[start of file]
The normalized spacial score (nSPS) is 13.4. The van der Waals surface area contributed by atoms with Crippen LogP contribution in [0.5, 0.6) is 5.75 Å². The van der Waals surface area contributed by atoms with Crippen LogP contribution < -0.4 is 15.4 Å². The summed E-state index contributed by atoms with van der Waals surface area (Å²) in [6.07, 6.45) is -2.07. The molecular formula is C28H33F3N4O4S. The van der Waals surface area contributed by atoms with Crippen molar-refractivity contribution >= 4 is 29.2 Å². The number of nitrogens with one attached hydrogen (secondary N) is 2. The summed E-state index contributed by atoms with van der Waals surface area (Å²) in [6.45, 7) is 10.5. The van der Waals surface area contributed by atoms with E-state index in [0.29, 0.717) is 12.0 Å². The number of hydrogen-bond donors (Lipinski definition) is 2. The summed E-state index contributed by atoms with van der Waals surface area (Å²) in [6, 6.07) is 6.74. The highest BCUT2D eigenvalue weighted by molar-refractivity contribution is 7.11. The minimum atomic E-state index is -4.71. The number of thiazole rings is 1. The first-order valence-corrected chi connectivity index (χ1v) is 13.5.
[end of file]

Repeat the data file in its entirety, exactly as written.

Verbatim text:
The normalized spacial score (nSPS) is 13.4. The van der Waals surface area contributed by atoms with Crippen LogP contribution in [0.5, 0.6) is 5.75 Å². The van der Waals surface area contributed by atoms with Crippen LogP contribution < -0.4 is 15.4 Å². The summed E-state index contributed by atoms with van der Waals surface area (Å²) in [6.07, 6.45) is -2.07. The molecular formula is C28H33F3N4O4S. The van der Waals surface area contributed by atoms with Crippen molar-refractivity contribution >= 4 is 29.2 Å². The number of nitrogens with one attached hydrogen (secondary N) is 2. The summed E-state index contributed by atoms with van der Waals surface area (Å²) in [6.45, 7) is 10.5. The van der Waals surface area contributed by atoms with E-state index in [0.29, 0.717) is 12.0 Å². The number of hydrogen-bond donors (Lipinski definition) is 2. The summed E-state index contributed by atoms with van der Waals surface area (Å²) in [6, 6.07) is 6.74. The highest BCUT2D eigenvalue weighted by molar-refractivity contribution is 7.11. The minimum atomic E-state index is -4.71. The number of thiazole rings is 1. The first-order valence-corrected chi connectivity index (χ1v) is 13.5.